Kihlstrom's references contain many good experiments backing up the claims made.

A reason incubation may work is because it releases "fixation"; that case of being "stuck" which is a sort of mental rut which prevents one from thinking of new answers or methods of solving a problem.

We become stuck on an idea that we believe should work but doesn't, which may hold us back from thinking of a different solution which actually does work; one we may have previously not considered or disregarded.

A great dissertation by Bo T. Christensen covers both ideas of Fixation and Incubation in depth: Creative Cognition: Analogy and Incubation.

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Ah ha, this may be the very concept I am wondering about! –  Josh Gitlin Jan 18 '12 at 20:52
@Josh just added some more information about Fixation as well, which is also very relevant, and another great article on the matter. –  Ben Brocka Jan 18 '12 at 20:57
Your mind sits on the egg passively. Incubation is (arguably) a passive process in this context. Tearing open the egg would be actively seeking it, and would yield less than ideal results. –  Ben Brocka Jan 19 '12 at 15:14
An interesting contribution from a redditor:psych.lancs.ac.uk/people/uploads/tomormerod20090227T152723.pdf –  Ben Brocka Feb 3 '12 at 22:26
@BenBrocka, link broken –  JeroenEijkhof Jul 6 '12 at 7:08

I believe that this excellent answer can shed some light on why you might be unable to figure out the problem. The answerer described it as mental exhaustion, mental fatigue or mental stress. This, though does not explain why you will suddenly see the solution, but I would guess that the tired part of the brain will continue working on the problem in some way.

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That's very interesting, thanks. I am still looking for something that actually explains how the answer comes to me, even when I'm not actively thinking about the problem. –  Josh Gitlin Jan 18 '12 at 20:50

Emotions are a very powerful problem solving blockers. Here is why:

Strong emotions (when you are upset, stressed, etc) disconnect partially your frontal lobe from the rest of the brain. Your frontal lobe is responsible for fonctions such as problem solving.

Moving away from the source of the emotion reduce it, and you get reconnected.

There is an interesting paper about problem solving and emotions.

Performance and data from some cognitive models suggested that emotions, experienced during problem solving, should be taken into account. Moreover, it is proposed that the cognitive science approach using both theoretical and experimental data may lead to a better understanding of the phenomena. A closer investigation of AC T-R cognitive architecture (Anderson 1993) revealed some properties analogous to phenomena known from the activation theory of emotion. A model of the classical Yerkes-Dodson experiment was built to test the predictions. The study explained such psychological phenomena as arousal, motivation and confidence within the mathematical notation. The influence of changes in these motivational states, controlled by emotion, on information processing has been investigated and it is shown that the dynamics corresponds to the well-known optimisation methods, such as best-first search and simulated annealing.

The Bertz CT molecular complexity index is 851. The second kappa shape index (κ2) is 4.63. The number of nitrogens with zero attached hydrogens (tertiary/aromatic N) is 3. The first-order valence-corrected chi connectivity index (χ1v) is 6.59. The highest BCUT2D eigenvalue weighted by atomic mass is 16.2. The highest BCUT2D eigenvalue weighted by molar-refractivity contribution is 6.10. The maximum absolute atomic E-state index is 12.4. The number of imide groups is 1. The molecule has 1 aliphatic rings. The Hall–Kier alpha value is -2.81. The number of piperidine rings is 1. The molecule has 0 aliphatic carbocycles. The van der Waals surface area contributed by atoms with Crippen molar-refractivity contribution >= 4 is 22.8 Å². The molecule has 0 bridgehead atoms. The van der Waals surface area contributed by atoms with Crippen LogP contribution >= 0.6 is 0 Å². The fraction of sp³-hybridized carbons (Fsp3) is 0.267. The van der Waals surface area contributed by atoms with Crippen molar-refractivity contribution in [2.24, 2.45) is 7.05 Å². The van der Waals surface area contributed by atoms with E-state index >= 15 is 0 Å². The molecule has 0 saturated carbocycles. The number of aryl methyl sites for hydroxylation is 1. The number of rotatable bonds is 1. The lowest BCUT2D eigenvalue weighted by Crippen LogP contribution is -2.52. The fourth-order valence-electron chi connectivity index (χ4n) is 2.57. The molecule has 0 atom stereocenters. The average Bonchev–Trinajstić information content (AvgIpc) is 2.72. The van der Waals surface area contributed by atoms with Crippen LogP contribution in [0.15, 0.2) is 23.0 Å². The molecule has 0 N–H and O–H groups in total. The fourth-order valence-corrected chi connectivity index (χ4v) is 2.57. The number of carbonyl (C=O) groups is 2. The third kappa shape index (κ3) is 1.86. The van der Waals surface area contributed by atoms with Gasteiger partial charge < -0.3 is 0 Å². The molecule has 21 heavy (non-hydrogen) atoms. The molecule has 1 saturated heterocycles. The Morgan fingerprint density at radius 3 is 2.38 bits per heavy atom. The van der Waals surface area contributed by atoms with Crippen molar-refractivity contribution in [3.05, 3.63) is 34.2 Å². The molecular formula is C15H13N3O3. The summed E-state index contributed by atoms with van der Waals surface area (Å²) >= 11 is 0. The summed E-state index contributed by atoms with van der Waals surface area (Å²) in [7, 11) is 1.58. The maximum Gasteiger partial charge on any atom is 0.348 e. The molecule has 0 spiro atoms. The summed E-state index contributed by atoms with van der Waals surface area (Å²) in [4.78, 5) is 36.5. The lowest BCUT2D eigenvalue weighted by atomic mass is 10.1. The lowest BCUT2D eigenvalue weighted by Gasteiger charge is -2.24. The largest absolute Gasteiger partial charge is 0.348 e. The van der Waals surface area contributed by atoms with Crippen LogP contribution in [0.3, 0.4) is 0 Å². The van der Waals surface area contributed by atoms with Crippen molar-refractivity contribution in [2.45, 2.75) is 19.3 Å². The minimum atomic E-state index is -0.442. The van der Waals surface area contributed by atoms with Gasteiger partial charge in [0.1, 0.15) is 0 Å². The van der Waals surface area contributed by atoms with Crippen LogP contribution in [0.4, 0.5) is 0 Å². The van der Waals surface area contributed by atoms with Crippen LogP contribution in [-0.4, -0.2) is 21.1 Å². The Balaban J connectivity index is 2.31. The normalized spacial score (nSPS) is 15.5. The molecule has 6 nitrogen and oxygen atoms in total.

Other potential problems that prevent you from solving a problem:

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What you are describing is a mental bottleneck (or that is the term coined by David Rock Anyway - I actually wrote about it (in the context of Dual N Back training in this blog post - to quote myself

A bottleneck happens when you can't solve a problem because you can't remove a bad thought from your brain. A bad thought is something you know doesn't work, but you keep thinking about anyway, simple because your brain lacks the energy to get rid of it and replace it with something new.

Essentially by taking a break from the problem you are allowing the bad thoughts to leave your brain, quite similar to rebooting a computer. Once the bad thoughts are gone you can load everything fresh and your brain is no longer burdened by inhibiting the bad thoughts, so you can devote more brainpower to solutions.

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Check out the book The Psychology of Computer Programming by Gerald Weinberg. Originally published in 1971 it was recently produced in a Silver Anniversary version. I own an original copy and read it again about every five years. Weinberg and Glenford Myers both wrote amazing texts which will be useful forever.